PLA Filament: The pros and cons of this 3D printing staple material

Regarded as the best material to guide you into the world of 3D printing, PLA filament retains its popularity with designers, engineers, and the like for a reason. Keep reading to learn more about its properties, common uses, and advantages and disadvantages.

PLA filament is one of the most common materials used for 3D printing. So, what is it that gives this material its widespread popularity?

PLA is so widely used because of its adaptability for a wide range of applications, and for the fact that it comes in an equally diverse range of composites, shades, and styles. In this article, we’ll dive into the specifics of this 3D printing material, including its benefits and main uses.

A bit about PLA filament

PLA Colour Variety

PLA filament stands for polylactic acid. It is typically opaque and has a glossy finish. This filament is so popular because it is able to print complex features, easy to print with a standard configuration, and its lower price point makes it more accessible, meaning it’s a great material to start with if you are a beginner.

On top of this, another benefit is that it is biodegradable and consists of renewable raw materials. This means that it is sustainable, made from organic sources and thermoplastic.

PLA filament requires proper care and maintenance because it can be a bit delicate. PLA absorbs water easily, which means that over time it can become brittle if it is stored in a humid environment. It can also easily melt if too much heat is applied to it.

PLA’s strength

The common properties of this filament are the following:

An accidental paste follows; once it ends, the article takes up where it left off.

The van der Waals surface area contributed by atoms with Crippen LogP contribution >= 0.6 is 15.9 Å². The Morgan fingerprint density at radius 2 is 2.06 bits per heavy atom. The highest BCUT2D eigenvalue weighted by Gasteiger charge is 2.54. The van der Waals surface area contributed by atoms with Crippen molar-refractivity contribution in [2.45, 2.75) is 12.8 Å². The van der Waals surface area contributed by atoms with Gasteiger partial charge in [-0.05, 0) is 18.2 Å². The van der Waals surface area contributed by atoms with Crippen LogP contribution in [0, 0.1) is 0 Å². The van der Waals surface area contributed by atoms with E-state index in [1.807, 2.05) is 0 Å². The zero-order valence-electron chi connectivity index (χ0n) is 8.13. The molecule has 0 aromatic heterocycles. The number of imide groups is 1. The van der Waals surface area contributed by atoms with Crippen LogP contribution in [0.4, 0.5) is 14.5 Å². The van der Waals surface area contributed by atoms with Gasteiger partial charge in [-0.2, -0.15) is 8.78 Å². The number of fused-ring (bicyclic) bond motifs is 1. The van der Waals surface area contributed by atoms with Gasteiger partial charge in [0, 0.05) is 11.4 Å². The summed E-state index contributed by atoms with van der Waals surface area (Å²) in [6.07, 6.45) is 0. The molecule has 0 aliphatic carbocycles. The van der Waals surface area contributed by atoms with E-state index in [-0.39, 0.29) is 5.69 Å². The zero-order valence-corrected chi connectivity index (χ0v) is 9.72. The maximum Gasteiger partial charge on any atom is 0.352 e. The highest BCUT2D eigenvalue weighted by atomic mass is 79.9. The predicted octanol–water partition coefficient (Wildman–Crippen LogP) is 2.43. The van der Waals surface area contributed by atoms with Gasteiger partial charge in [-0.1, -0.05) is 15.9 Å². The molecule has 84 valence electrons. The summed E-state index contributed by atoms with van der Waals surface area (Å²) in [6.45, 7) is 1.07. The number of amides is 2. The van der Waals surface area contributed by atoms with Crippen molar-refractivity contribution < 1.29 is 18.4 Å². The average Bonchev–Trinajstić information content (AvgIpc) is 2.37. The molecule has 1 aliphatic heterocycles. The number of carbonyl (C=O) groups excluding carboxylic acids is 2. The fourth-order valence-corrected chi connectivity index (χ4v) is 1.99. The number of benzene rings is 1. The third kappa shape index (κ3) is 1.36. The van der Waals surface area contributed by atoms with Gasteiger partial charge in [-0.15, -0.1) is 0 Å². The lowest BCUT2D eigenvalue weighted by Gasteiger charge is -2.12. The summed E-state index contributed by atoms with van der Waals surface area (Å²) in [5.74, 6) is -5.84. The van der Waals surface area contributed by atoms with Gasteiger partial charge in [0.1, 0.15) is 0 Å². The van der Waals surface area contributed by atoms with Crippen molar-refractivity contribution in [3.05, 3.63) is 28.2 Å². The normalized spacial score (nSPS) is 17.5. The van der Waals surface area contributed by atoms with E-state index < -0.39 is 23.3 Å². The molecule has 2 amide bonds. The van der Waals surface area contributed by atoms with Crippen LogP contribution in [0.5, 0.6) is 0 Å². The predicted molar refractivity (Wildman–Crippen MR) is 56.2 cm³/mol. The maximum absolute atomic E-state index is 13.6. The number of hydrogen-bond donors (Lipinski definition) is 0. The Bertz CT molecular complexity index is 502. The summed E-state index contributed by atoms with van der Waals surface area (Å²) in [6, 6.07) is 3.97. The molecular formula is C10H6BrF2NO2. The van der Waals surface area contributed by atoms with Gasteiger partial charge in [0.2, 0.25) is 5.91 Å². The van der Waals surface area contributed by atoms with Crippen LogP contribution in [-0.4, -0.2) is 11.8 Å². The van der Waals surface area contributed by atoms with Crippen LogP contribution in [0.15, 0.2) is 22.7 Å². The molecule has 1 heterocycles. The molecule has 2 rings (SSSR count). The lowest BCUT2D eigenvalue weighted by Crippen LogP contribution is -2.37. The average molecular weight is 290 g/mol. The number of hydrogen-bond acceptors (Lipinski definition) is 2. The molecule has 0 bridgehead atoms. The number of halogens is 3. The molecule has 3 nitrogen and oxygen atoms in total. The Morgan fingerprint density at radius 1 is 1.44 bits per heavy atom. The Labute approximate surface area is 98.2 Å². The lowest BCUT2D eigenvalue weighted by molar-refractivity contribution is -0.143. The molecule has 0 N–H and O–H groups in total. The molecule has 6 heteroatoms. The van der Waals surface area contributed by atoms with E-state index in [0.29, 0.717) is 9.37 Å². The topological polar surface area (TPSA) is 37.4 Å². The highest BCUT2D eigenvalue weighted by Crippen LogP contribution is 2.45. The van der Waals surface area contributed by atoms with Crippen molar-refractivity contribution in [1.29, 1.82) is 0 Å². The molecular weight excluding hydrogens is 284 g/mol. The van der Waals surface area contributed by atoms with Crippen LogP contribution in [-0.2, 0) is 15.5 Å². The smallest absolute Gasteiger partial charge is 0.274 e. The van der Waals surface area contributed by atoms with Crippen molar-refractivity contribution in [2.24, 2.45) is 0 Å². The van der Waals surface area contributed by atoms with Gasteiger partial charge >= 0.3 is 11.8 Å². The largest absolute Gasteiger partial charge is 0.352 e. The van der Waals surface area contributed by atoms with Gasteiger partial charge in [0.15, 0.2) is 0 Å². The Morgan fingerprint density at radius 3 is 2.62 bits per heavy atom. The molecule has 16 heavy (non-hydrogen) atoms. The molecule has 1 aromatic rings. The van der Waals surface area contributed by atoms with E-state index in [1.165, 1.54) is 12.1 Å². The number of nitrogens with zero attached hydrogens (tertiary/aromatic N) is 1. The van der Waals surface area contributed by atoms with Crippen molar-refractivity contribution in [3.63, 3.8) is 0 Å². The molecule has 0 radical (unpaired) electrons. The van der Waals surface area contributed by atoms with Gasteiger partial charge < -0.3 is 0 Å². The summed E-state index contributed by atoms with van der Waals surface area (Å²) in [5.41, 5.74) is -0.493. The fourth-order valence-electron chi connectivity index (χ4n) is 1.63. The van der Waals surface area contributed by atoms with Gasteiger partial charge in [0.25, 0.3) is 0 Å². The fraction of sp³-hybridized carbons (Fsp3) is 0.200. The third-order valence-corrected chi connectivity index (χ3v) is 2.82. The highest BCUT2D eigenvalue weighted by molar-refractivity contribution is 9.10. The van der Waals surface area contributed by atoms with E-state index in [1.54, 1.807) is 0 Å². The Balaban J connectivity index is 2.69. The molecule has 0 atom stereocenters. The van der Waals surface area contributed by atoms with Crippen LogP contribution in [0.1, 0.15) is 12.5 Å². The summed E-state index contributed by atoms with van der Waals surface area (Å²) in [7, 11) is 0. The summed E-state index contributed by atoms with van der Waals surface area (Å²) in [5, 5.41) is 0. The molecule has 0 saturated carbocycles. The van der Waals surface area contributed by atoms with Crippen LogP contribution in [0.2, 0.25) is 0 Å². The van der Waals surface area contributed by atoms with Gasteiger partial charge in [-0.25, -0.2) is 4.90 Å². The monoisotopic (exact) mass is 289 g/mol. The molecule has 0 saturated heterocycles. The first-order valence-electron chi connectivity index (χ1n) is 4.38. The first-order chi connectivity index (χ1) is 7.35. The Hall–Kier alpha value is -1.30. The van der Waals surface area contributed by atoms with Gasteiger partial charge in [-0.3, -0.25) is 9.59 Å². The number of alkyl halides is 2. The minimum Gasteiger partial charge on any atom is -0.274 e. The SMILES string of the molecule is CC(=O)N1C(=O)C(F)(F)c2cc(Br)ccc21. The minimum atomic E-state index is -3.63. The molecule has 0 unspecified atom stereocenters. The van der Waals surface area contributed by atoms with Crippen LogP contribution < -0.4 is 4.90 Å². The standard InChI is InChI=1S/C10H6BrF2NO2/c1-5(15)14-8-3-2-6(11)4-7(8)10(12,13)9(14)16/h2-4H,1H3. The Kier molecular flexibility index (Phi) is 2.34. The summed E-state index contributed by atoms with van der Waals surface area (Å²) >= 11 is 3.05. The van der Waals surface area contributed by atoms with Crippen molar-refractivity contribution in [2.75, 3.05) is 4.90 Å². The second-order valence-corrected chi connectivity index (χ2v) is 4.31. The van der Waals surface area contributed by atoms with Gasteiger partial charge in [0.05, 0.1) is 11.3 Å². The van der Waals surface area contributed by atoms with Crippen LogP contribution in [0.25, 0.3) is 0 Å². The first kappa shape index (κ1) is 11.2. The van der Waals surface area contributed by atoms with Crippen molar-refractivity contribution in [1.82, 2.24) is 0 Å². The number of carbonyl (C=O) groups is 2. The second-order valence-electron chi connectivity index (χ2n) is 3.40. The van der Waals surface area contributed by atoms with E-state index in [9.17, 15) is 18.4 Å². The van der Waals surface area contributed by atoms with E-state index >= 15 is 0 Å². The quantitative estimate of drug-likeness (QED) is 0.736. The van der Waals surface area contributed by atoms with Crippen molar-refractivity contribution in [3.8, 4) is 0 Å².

• Tensile strength is 37 Mpa
  • The elongation is about 6%
  • The flexural modulus is 4 GPa
  • The density is 1.3 g/cm3
  • The melting point is 173Cº and glass transition temperature is 60º

Common uses for PLA filament

PLA is commonly used to create complex parts and details, including corners, sharp parts, and extremely small pieces. This is why it is frequently used for creating architectural mockups, aesthetic and concept models, and casting molds. Depending on the quality settings of the print, layers might still be visible after every print.

In general, this material is very popular for prototyping. Because it is at a lower price point than most other filaments, manufacturers and developers are able to test out different prototypes without a huge investment. It is also biodegradable, which means you can lower your impact on the environment.

PLA Filament: Prototyping

Advantages of PLA filament

The main advantages of PLA filament are that it can be used in desktop 3D printers, it is easy to print with low temperatures, and it works with almost all types of adhesives, including cyanoacrylate and special plastic adhesives. Remember to not use hot adhesives with PLA, so as not to melt the filament.

PLA is also fairly easy to paint, but you must use a primer, as it is plastic. It is the most commonly used material to print when someone wants to paint the model afterward.

Pros and cons

Pros:

  • Great for beginners
  • Lower price point
  • Works well for complex prints
  • Great for prototyping

Cons:

  • Can be sensitive to heat
  • Brittle
  • Inflexible compared to other filaments

Overall, PLA filament is one of the best filaments to work with: it is not sensitive to temperature changes, has a great surface quality, and is ideal for printing complex features. For an in-depth look at the most popular FFF materials, be sure to download our white paper. 


FFF filament properties

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